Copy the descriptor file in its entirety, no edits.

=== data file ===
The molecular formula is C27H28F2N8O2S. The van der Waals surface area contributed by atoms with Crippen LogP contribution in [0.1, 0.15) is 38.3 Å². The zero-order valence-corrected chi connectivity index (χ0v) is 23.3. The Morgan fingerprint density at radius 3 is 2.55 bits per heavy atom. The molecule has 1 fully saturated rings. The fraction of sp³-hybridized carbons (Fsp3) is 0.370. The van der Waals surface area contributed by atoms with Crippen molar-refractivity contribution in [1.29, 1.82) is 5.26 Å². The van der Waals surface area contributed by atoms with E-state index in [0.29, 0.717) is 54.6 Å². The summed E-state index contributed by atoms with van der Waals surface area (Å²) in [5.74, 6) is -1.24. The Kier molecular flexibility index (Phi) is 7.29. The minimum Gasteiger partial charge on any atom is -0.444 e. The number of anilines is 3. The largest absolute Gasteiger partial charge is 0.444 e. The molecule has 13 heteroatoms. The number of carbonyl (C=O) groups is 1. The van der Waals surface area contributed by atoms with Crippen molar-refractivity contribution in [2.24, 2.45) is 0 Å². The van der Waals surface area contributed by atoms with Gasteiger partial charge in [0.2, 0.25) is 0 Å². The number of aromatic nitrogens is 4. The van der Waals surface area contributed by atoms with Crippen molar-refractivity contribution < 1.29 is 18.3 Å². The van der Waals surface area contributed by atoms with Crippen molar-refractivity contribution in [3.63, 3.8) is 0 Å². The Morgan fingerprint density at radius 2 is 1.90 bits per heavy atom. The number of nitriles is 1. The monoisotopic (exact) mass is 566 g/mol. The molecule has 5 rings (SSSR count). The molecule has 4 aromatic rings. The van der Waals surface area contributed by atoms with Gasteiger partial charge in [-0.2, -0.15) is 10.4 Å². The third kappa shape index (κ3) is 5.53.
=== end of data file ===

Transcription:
The molecular formula is C27H28F2N8O2S. The van der Waals surface area contributed by atoms with Crippen LogP contribution in [0.1, 0.15) is 38.3 Å². The zero-order valence-corrected chi connectivity index (χ0v) is 23.3. The Morgan fingerprint density at radius 3 is 2.55 bits per heavy atom. The molecule has 1 fully saturated rings. The fraction of sp³-hybridized carbons (Fsp3) is 0.370. The van der Waals surface area contributed by atoms with Crippen molar-refractivity contribution in [1.29, 1.82) is 5.26 Å². The van der Waals surface area contributed by atoms with E-state index in [0.29, 0.717) is 54.6 Å². The summed E-state index contributed by atoms with van der Waals surface area (Å²) in [5.74, 6) is -1.24. The Kier molecular flexibility index (Phi) is 7.29. The minimum Gasteiger partial charge on any atom is -0.444 e. The number of anilines is 3. The largest absolute Gasteiger partial charge is 0.444 e. The molecule has 13 heteroatoms. The number of carbonyl (C=O) groups is 1. The van der Waals surface area contributed by atoms with Crippen molar-refractivity contribution in [2.24, 2.45) is 0 Å². The van der Waals surface area contributed by atoms with Gasteiger partial charge in [0.2, 0.25) is 0 Å². The number of aromatic nitrogens is 4. The van der Waals surface area contributed by atoms with Crippen molar-refractivity contribution < 1.29 is 18.3 Å². The van der Waals surface area contributed by atoms with Crippen molar-refractivity contribution in [3.63, 3.8) is 0 Å². The Morgan fingerprint density at radius 2 is 1.90 bits per heavy atom. The number of nitriles is 1. The monoisotopic (exact) mass is 566 g/mol. The molecule has 5 rings (SSSR count). The molecule has 4 aromatic rings. The van der Waals surface area contributed by atoms with Gasteiger partial charge in [-0.2, -0.15) is 10.4 Å². The third kappa shape index (κ3) is 5.53.